One final question that needs answering: “What was the artist’s given name?” A search for possible answers led to the 1850 census of Paris, New York; as previously noted, Paris is not far from Cazenovia. In it is listed an Ira Gilbert. Though the surname is spelled with one “l,” this could have been a mistake on the part of the recorder. At the time he was forty-four years of age and unmarried. The census records his occupation as “pedler” [sic]; it is certainly possible that the work of an itinerant peddler could have included the painting of portraits. Nothing further could be learned of the artist’s identity. It is hoped that, with the passage of time, further research will uncover more information and additional paintings attributable to Gillbert, leading to further knowledge of this elusive artist’s life and work.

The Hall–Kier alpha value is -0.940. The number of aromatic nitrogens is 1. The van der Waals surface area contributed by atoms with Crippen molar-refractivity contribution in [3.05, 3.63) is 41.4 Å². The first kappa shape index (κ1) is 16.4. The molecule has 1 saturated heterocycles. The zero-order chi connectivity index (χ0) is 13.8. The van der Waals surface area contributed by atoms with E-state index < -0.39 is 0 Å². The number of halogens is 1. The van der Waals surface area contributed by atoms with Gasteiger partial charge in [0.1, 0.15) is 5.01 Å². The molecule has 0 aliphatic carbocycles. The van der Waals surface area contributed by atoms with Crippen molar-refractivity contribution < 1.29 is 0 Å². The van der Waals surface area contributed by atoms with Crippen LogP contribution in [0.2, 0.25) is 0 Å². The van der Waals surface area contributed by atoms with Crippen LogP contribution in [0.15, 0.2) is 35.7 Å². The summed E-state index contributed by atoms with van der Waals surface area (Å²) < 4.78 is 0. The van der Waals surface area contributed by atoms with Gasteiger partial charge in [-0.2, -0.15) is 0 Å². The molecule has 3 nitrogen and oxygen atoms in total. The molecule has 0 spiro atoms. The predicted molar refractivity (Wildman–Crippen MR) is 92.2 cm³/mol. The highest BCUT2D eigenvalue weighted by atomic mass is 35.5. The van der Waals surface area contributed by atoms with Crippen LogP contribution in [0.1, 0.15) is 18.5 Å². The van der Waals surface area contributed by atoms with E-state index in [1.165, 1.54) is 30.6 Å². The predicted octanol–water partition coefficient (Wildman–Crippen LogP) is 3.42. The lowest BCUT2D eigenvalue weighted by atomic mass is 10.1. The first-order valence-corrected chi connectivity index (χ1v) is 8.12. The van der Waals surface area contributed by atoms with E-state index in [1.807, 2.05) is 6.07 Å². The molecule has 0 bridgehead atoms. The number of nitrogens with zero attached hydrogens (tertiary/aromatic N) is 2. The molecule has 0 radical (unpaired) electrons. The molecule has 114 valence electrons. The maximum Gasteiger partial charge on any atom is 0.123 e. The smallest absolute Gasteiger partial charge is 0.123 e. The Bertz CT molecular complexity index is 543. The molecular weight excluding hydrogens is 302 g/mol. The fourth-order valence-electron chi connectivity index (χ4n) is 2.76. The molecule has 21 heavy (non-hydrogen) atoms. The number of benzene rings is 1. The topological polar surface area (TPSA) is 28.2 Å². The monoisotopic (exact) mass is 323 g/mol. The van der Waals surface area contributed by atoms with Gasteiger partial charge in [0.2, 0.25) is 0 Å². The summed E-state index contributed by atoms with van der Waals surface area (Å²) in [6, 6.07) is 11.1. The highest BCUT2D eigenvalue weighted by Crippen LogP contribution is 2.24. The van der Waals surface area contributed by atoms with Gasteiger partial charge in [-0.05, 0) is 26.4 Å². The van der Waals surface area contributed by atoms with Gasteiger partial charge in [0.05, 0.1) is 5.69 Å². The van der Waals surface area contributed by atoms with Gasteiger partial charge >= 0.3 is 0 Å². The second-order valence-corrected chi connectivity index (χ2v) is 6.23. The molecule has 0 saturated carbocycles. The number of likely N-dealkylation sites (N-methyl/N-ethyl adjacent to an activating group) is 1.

Arthur Kern has spent the last twenty-seven years researching, writing, and lecturing on little-known early American folk artists.

Checklist of Portraits Attributable to I. Gillbert

All are oil on canvas unless otherwise indicated.

1–11. Article figures 1 through 11.

12. Young Lady, reportedly signed in Roman lettering, I. Gilbert Pt. 18-1/2 x 16-1/2 inches. Present location unknown. Mentioned by Frederic Fairchild Sherman in Unrecorded Early American Painters, Art in America and Elsewhere, 22 (October 1934).

13 and 14. Man with Hand Extended and Woman with Gold Beads, each 28-1/2 x 22-3/4 inches, unsigned, oil on wood panel. Known from photographs in Nineteenth Century Folk Painting: Our Spirited National Heritage, no. 43 and 44. Present location unknown.